A 53-year-old woman who had xerostomia for ten years was admitted to our hospital because of refractory lower abdominal pain and pollakisuria of five years duration. Although she had undergone surgical treatments including cholecystectomy, ovarian cystectomy and groin hemiorrhaphy, she still suffered from abdominal symptoms. A diagnosis of interstitial cystitis was confirmed by hydraulic distention during a cystoscopic examination and by histopathological examination of the bladder. Her symptoms disappeared soon after the cystoscopic procedure, which also had a therapeutic effect of interstitial cystitis. Laboratory findings revealed hypergammaglobulinemia, a high titer of rheumatoid factor, positive anti-nuclear antibody, and positive anti-SS-A/Ro antibody. She was diagnosed as having primary Sjogren's syndrome based on the results of a gum test (8.5 ml/10 min), sialography (Stage II), and a positive minor salivary gland biopsy. Starting one month after the hydraulic distention, her abdominal symptoms gradully reappeared along with elevation of her serum IgG level. These features were markedly improved with 30 mg/day of oral prednisolone, which was then successfully tapered. These results suggested that interstitial cystitis in this case was caused by immunological abnormalities associated with Sjogren's syndrome.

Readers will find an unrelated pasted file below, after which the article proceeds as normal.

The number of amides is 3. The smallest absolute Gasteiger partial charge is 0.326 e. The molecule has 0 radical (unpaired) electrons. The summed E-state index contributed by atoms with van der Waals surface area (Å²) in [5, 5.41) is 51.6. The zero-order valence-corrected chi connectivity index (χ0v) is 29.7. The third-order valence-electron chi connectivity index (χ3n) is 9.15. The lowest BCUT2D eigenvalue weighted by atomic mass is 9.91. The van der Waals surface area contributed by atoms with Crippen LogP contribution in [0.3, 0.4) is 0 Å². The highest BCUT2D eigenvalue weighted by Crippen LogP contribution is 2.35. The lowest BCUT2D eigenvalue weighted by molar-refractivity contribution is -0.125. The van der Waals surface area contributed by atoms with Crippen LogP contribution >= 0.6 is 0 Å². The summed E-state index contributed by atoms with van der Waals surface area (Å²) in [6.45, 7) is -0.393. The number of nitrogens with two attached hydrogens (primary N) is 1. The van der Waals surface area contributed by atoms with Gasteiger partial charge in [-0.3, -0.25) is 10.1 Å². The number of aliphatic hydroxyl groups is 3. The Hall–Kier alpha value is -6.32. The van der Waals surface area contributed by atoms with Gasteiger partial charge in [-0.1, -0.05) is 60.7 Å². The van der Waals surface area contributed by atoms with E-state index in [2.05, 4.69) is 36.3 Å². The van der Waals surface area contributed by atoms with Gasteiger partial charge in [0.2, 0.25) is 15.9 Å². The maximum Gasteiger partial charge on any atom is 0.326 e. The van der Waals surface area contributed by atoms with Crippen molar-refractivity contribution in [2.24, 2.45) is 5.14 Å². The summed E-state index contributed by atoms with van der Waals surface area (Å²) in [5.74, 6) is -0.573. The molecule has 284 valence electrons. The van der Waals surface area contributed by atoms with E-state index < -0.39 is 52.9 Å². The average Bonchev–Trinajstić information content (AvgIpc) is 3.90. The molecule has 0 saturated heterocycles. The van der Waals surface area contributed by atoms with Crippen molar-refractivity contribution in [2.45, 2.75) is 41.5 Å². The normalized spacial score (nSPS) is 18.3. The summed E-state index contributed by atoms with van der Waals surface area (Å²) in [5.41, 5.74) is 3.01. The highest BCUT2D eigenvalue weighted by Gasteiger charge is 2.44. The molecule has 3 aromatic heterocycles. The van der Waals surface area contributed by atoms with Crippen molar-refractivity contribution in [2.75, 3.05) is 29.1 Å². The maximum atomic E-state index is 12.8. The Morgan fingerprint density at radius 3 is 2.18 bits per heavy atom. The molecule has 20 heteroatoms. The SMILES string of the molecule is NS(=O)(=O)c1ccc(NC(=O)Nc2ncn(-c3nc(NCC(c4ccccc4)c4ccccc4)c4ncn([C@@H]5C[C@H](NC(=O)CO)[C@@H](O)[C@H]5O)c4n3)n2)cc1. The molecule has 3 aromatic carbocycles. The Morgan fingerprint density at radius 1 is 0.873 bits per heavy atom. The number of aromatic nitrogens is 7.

|Number of pages
|Published - 1998
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